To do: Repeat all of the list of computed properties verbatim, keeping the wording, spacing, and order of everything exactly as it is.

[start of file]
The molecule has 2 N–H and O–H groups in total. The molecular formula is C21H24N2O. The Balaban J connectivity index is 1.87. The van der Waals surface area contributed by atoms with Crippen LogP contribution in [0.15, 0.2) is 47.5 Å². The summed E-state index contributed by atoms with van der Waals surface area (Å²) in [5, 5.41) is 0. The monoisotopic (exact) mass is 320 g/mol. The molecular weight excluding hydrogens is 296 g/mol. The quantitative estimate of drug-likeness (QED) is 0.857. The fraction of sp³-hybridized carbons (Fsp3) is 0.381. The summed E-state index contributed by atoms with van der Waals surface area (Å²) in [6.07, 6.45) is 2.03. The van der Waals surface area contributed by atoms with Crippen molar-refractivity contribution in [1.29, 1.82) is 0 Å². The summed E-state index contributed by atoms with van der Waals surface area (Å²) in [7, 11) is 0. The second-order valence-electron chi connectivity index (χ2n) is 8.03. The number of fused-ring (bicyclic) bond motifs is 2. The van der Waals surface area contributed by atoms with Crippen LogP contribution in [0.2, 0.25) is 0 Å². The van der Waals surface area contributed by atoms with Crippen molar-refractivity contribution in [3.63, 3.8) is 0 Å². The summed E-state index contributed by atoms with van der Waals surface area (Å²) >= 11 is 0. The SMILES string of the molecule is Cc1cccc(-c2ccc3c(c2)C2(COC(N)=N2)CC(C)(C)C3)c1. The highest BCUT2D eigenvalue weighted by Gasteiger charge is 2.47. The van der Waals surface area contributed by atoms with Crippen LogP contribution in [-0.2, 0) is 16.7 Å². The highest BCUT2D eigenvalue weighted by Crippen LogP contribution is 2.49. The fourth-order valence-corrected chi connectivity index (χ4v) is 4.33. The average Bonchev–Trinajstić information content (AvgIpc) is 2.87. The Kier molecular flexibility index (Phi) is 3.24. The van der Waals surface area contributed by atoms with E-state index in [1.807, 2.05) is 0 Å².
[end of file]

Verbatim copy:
The molecule has 2 N–H and O–H groups in total. The molecular formula is C21H24N2O. The Balaban J connectivity index is 1.87. The van der Waals surface area contributed by atoms with Crippen LogP contribution in [0.15, 0.2) is 47.5 Å². The summed E-state index contributed by atoms with van der Waals surface area (Å²) in [5, 5.41) is 0. The monoisotopic (exact) mass is 320 g/mol. The molecular weight excluding hydrogens is 296 g/mol. The quantitative estimate of drug-likeness (QED) is 0.857. The fraction of sp³-hybridized carbons (Fsp3) is 0.381. The summed E-state index contributed by atoms with van der Waals surface area (Å²) in [6.07, 6.45) is 2.03. The van der Waals surface area contributed by atoms with Crippen molar-refractivity contribution in [1.29, 1.82) is 0 Å². The summed E-state index contributed by atoms with van der Waals surface area (Å²) in [7, 11) is 0. The second-order valence-electron chi connectivity index (χ2n) is 8.03. The number of fused-ring (bicyclic) bond motifs is 2. The van der Waals surface area contributed by atoms with Crippen LogP contribution in [0.2, 0.25) is 0 Å². The van der Waals surface area contributed by atoms with Crippen molar-refractivity contribution in [3.63, 3.8) is 0 Å². The summed E-state index contributed by atoms with van der Waals surface area (Å²) >= 11 is 0. The SMILES string of the molecule is Cc1cccc(-c2ccc3c(c2)C2(COC(N)=N2)CC(C)(C)C3)c1. The highest BCUT2D eigenvalue weighted by Gasteiger charge is 2.47. The van der Waals surface area contributed by atoms with Crippen LogP contribution in [-0.2, 0) is 16.7 Å². The highest BCUT2D eigenvalue weighted by Crippen LogP contribution is 2.49. The fourth-order valence-corrected chi connectivity index (χ4v) is 4.33. The average Bonchev–Trinajstić information content (AvgIpc) is 2.87. The Kier molecular flexibility index (Phi) is 3.24. The van der Waals surface area contributed by atoms with E-state index in [1.807, 2.05) is 0 Å².